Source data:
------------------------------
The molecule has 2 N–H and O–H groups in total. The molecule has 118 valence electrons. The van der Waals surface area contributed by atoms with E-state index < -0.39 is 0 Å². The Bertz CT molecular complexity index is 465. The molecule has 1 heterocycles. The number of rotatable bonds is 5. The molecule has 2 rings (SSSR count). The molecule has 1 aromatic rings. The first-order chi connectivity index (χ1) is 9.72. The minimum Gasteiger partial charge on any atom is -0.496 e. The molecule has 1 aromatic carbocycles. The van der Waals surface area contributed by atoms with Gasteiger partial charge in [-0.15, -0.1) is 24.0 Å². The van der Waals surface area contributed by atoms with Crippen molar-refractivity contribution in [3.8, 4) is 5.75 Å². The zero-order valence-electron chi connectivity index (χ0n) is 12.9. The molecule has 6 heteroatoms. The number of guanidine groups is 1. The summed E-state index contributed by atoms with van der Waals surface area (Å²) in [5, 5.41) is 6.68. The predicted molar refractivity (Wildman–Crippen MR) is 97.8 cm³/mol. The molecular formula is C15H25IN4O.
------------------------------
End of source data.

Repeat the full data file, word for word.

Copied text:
The molecule has 2 N–H and O–H groups in total. The molecule has 118 valence electrons. The van der Waals surface area contributed by atoms with E-state index < -0.39 is 0 Å². The Bertz CT molecular complexity index is 465. The molecule has 1 heterocycles. The number of rotatable bonds is 5. The molecule has 2 rings (SSSR count). The molecule has 1 aromatic rings. The first-order chi connectivity index (χ1) is 9.72. The minimum Gasteiger partial charge on any atom is -0.496 e. The molecule has 1 aromatic carbocycles. The van der Waals surface area contributed by atoms with Gasteiger partial charge in [-0.15, -0.1) is 24.0 Å². The van der Waals surface area contributed by atoms with Crippen molar-refractivity contribution in [3.8, 4) is 5.75 Å². The zero-order valence-electron chi connectivity index (χ0n) is 12.9. The molecule has 6 heteroatoms. The number of guanidine groups is 1. The summed E-state index contributed by atoms with van der Waals surface area (Å²) in [5, 5.41) is 6.68. The predicted molar refractivity (Wildman–Crippen MR) is 97.8 cm³/mol. The molecular formula is C15H25IN4O.